Too Early? The Case For Waiting To Measure Campaign Return on Investment

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It’s possible that the return on your marketing effort is more than you think. In spite of the fact that most B2B sales cycles are lengthier and have continued to stretch during the epidemic, 77 percent of marketers compute ROI within a single month, according to LinkedIn Research. According to the survey, only 4% of respondents track ROI over six-month or longer periods.

The fact that B2B buyers are taking their time to do their homework isn’t necessarily a bad thing. Customers who are more knowledgeable about the products they are purchasing are less likely to develop buyer’s remorse. The longer a buyer’s journey takes, the more opportunities there are for marketers to compete before a potential customer makes a choice.

Aim for Accurate Return on Investment (ROI) Data

If the measurement time for marketing ROI is extended, it may appear like marketing is avoiding accountability, but this is not the case…. Longer ROI evaluation timeframes for longer sales cycles can provide you with more accurate information about the underlying effects of marketing efforts.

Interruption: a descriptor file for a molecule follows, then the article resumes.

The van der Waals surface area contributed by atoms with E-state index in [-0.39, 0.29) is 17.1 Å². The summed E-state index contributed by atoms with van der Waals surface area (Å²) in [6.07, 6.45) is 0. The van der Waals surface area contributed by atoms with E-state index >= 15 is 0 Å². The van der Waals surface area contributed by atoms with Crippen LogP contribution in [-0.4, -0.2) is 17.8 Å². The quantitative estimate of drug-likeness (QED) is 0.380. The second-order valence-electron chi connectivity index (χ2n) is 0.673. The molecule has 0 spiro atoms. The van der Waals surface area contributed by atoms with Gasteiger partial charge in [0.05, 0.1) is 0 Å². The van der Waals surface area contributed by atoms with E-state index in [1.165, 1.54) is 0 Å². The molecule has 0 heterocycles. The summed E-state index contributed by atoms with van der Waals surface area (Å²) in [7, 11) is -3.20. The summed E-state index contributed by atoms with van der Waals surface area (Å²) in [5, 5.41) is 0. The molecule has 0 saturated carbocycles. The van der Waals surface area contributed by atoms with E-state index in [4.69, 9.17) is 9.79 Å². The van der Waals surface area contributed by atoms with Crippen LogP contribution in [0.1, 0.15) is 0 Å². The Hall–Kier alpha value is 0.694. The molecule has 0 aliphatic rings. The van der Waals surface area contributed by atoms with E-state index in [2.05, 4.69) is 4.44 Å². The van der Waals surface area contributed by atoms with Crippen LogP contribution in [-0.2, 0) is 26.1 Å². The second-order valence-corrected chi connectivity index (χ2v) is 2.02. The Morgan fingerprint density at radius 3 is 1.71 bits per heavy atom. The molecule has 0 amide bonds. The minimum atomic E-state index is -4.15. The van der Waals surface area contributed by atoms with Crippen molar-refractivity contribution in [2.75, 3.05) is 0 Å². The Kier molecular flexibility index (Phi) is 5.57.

If your sales cycle is four months, you will not only underestimate the return on investment for a single campaign if you analyze results after one month. Data from previous campaigns may give you a distorted view of what works and doesn’t work for your audience.

Keep an Eye Out for Important Waypoints

However, this does not mean that you should stop evaluating your progress as you go along the way. It’s prudent to keep an eye on the race and make adjustments based on the information you receive. And it will arrive at different points along the way.

Your marketing approach must be aligned with the goals of each individual component. Early in a campaign, you can use display advertising to drive clicks to the next step, such as downloading an asset or visiting a web page, and then start measuring segment outcomes and making adjustments to the ads to meet these shorter-term goals. Make sure to keep in mind that this is just one tier of your marketing cake.

Keep track of your campaign’s progress by creating a set of key performance indicators (KPIs). Check to see if you’re meeting your goals and whether you’re on track to do so. These metrics can help you track the marketing’s progress toward the ultimate goal of generating a return on investment (ROI). You’ll complete the race with a campaign ROI that’s more precise and robust.

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